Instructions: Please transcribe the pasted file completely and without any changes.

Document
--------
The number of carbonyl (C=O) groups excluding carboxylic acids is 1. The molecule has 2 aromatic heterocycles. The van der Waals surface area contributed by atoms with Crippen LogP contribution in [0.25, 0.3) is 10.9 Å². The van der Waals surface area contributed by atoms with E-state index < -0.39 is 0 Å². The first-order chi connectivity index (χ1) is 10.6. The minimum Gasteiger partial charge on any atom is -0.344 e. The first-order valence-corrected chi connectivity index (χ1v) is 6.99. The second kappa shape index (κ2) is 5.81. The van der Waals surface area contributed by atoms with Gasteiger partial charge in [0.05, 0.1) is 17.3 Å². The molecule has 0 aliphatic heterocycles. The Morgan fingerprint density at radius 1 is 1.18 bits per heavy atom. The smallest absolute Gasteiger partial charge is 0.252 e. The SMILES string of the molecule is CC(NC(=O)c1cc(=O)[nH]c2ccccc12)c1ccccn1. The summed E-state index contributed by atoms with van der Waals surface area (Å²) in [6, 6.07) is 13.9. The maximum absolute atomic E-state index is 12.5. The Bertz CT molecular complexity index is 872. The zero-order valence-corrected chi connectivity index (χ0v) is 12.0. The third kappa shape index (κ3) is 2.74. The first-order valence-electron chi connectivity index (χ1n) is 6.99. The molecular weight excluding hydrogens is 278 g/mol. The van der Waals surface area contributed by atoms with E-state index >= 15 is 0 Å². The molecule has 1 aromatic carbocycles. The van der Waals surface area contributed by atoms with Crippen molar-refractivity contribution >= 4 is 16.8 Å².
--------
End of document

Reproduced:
The number of carbonyl (C=O) groups excluding carboxylic acids is 1. The molecule has 2 aromatic heterocycles. The van der Waals surface area contributed by atoms with Crippen LogP contribution in [0.25, 0.3) is 10.9 Å². The van der Waals surface area contributed by atoms with E-state index < -0.39 is 0 Å². The first-order chi connectivity index (χ1) is 10.6. The minimum Gasteiger partial charge on any atom is -0.344 e. The first-order valence-corrected chi connectivity index (χ1v) is 6.99. The second kappa shape index (κ2) is 5.81. The van der Waals surface area contributed by atoms with Gasteiger partial charge in [0.05, 0.1) is 17.3 Å². The molecule has 0 aliphatic heterocycles. The Morgan fingerprint density at radius 1 is 1.18 bits per heavy atom. The smallest absolute Gasteiger partial charge is 0.252 e. The SMILES string of the molecule is CC(NC(=O)c1cc(=O)[nH]c2ccccc12)c1ccccn1. The summed E-state index contributed by atoms with van der Waals surface area (Å²) in [6, 6.07) is 13.9. The maximum absolute atomic E-state index is 12.5. The Bertz CT molecular complexity index is 872. The zero-order valence-corrected chi connectivity index (χ0v) is 12.0. The third kappa shape index (κ3) is 2.74. The first-order valence-electron chi connectivity index (χ1n) is 6.99. The molecular weight excluding hydrogens is 278 g/mol. The van der Waals surface area contributed by atoms with E-state index >= 15 is 0 Å². The molecule has 1 aromatic carbocycles. The van der Waals surface area contributed by atoms with Crippen molar-refractivity contribution >= 4 is 16.8 Å².